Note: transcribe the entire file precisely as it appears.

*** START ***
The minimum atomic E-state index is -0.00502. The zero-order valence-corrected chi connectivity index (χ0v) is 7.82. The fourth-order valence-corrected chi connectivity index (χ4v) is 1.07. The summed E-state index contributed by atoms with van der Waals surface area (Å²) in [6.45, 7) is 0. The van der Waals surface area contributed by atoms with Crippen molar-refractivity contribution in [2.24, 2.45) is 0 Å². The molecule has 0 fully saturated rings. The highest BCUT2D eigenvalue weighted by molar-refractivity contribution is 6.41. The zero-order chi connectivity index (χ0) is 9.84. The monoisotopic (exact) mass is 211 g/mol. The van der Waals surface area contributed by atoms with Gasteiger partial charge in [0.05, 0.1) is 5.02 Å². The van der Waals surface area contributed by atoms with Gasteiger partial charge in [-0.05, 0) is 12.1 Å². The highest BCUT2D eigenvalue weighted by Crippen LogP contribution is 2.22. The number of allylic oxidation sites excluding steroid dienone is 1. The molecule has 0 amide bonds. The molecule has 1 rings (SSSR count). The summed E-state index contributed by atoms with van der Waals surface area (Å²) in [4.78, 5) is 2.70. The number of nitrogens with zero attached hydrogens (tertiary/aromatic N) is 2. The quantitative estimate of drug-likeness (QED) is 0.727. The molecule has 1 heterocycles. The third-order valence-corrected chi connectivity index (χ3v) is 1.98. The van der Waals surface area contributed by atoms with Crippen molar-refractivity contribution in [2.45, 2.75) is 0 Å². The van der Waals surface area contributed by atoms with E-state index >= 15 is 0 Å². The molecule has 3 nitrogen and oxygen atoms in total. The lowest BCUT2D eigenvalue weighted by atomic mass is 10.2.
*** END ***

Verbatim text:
The minimum atomic E-state index is -0.00502. The zero-order valence-corrected chi connectivity index (χ0v) is 7.82. The fourth-order valence-corrected chi connectivity index (χ4v) is 1.07. The summed E-state index contributed by atoms with van der Waals surface area (Å²) in [6.45, 7) is 0. The van der Waals surface area contributed by atoms with Crippen molar-refractivity contribution in [2.24, 2.45) is 0 Å². The molecule has 0 fully saturated rings. The highest BCUT2D eigenvalue weighted by molar-refractivity contribution is 6.41. The zero-order chi connectivity index (χ0) is 9.84. The monoisotopic (exact) mass is 211 g/mol. The van der Waals surface area contributed by atoms with Gasteiger partial charge in [0.05, 0.1) is 5.02 Å². The van der Waals surface area contributed by atoms with Gasteiger partial charge in [-0.05, 0) is 12.1 Å². The highest BCUT2D eigenvalue weighted by Crippen LogP contribution is 2.22. The number of allylic oxidation sites excluding steroid dienone is 1. The molecule has 0 amide bonds. The molecule has 1 rings (SSSR count). The summed E-state index contributed by atoms with van der Waals surface area (Å²) in [4.78, 5) is 2.70. The number of nitrogens with zero attached hydrogens (tertiary/aromatic N) is 2. The quantitative estimate of drug-likeness (QED) is 0.727. The molecule has 1 heterocycles. The third-order valence-corrected chi connectivity index (χ3v) is 1.98. The van der Waals surface area contributed by atoms with Crippen molar-refractivity contribution in [2.45, 2.75) is 0 Å². The van der Waals surface area contributed by atoms with E-state index >= 15 is 0 Å². The molecule has 3 nitrogen and oxygen atoms in total. The lowest BCUT2D eigenvalue weighted by atomic mass is 10.2.